Ultima Thule

In ancient times the northernmost region of the habitable world - hence, any distant, unknown or mysterious land.

Monday, December 11, 2006

Let us celebrate the birthday of the "beautiful-shape viewer"

By Aussiegirl

Today's Fact of the Day column in scotsman.com alerted me to the following news: On this day in 1781 David Brewster was born in the Borders town of Jedburgh. Brewster made his first telescope at the age of ten and enrolled in Edinburgh University when he was 12. His most popular invention, however, was the kaleidoscope. He was knighted in 1832.
Below I have posted the Wikipedia article about the kaleidoscope -- which tells you probably more than you wanted to know about this interesting device. Brewster also devised the name, putting together Greek kalos "beautiful", eidos "shape", and scope "observation instrument", to arrive at "a beautiful-shape viewer".

Kaleidoscope - Wikipedia, the free encyclopedia

The kaleidoscope is a toy containing small, brightly-colored tumbling objects, and a set of mirrors which reflect the view of the tumbling objects into repeating, symmetric patterns. The tumbling objects — typically coloured beads or pebbles — are enclosed in a transparent or translucent chamber mounted at one end of a tube; the viewer looks in the other end of the tube. Mounted lengthways along the inside of the tube are either two or three striplike mirrors which combine and form the image.

If the mirrors are mounted at a 45° angle to each other, eight duplicate views are created. A 60° angle leads to six views, or 90° to four. As the object chamber is rotated, the tumbling of the objects within presents the viewer with an infinitely-varying succession of colors and patterns. Although the composition within one triangular cell of the view is arbitrary, the overall pattern is beautifully symmetric because of the reflections in the mirrors. A two-mirror model yields a single pattern isolated against a black background, while a three-mirror (closed triangle) model yields an infinitely-repeating pattern that seems to fill the entire field of view.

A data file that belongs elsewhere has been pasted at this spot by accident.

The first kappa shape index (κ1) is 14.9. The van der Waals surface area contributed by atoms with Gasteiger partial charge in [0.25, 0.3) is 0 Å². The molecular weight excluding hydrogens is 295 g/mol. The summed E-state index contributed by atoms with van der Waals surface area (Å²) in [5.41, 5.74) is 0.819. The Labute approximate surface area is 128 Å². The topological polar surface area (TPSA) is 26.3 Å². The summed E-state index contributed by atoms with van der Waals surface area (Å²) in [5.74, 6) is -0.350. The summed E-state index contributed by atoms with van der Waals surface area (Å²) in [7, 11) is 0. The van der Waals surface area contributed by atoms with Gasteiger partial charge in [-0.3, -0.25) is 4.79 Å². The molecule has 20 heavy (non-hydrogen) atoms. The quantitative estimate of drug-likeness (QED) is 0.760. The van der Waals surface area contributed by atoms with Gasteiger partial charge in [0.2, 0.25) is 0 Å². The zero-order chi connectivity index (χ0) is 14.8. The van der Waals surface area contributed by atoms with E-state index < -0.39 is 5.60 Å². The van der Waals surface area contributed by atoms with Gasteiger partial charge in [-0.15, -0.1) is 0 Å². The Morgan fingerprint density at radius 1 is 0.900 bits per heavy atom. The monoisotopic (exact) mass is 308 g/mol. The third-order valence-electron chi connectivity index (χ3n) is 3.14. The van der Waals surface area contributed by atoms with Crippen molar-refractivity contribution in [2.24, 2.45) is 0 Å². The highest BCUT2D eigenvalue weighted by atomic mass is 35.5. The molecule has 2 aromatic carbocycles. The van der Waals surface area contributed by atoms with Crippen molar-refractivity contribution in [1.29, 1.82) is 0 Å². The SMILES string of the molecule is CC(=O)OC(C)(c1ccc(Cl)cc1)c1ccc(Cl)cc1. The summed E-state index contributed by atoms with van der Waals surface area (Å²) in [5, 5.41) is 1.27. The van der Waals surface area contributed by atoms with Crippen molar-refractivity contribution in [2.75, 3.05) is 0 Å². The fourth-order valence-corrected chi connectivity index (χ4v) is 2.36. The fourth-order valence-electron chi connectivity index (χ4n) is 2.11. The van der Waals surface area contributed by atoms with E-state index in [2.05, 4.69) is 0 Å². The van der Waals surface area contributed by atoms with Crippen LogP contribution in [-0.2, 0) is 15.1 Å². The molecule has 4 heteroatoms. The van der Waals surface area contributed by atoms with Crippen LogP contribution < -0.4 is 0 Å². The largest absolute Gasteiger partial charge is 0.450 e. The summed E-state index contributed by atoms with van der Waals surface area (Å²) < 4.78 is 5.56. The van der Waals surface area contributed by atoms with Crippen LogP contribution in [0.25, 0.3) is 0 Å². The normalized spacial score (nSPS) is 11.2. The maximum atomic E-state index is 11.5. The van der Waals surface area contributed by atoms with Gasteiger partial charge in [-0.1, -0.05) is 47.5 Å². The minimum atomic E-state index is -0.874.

Kaleidoscope tubes can be made inexpensively of cardboard, or elegantly out of brass, wood, or other fine materials. The tumbling objects can be beads, semiprecious stones, chips of glass, or almost any imaginable substance. Sometimes the object chamber is filled with liquid so that the items float and move in a more fluid manner. Some high-quality kaleidoscopes have lenses at one or both ends to gather light and/or sharpen the image.

For a 2D symmetry group a kaleidoscopic point is a point of intersection of two or more lines of reflection symmetry. In the case of a discrete group the angle between consecutive lines is 180°/n for an integer n≥2. At this point there are n lines of reflection symmetry, and the point is a center of n-fold rotational symmetry. See also symmetry combinations.

Known to the ancient Greeks, it was reinvented by the Scot Sir David Brewster in 1816 while conducting experiments on light polarization, and it was patented in 1817. The initial design was made from a tube in which Brewster placed pairs of mirrors at one end, and pairs of translucent disks at the other end. Between the two, he placed the beads. Initially intended as a science tool, it was quickly copied as a toy. Brewster believed he would make money from his popular invention. However, a fault in his patent allowed others to copy his invention. In America, Charles Bush popularized the kaleidoscope. Today, these early products often sell for over $1,000. Cozy Baker collected kaleidoscopes and wrote books about the artists who were making them in the 1970s through 2000. Cozy is credited with energizing a renaissance in kaleidoscope making in America. Craft galleries often carry a few, while others specialize in them and carry dozens of different types from different artists and craftspeople.


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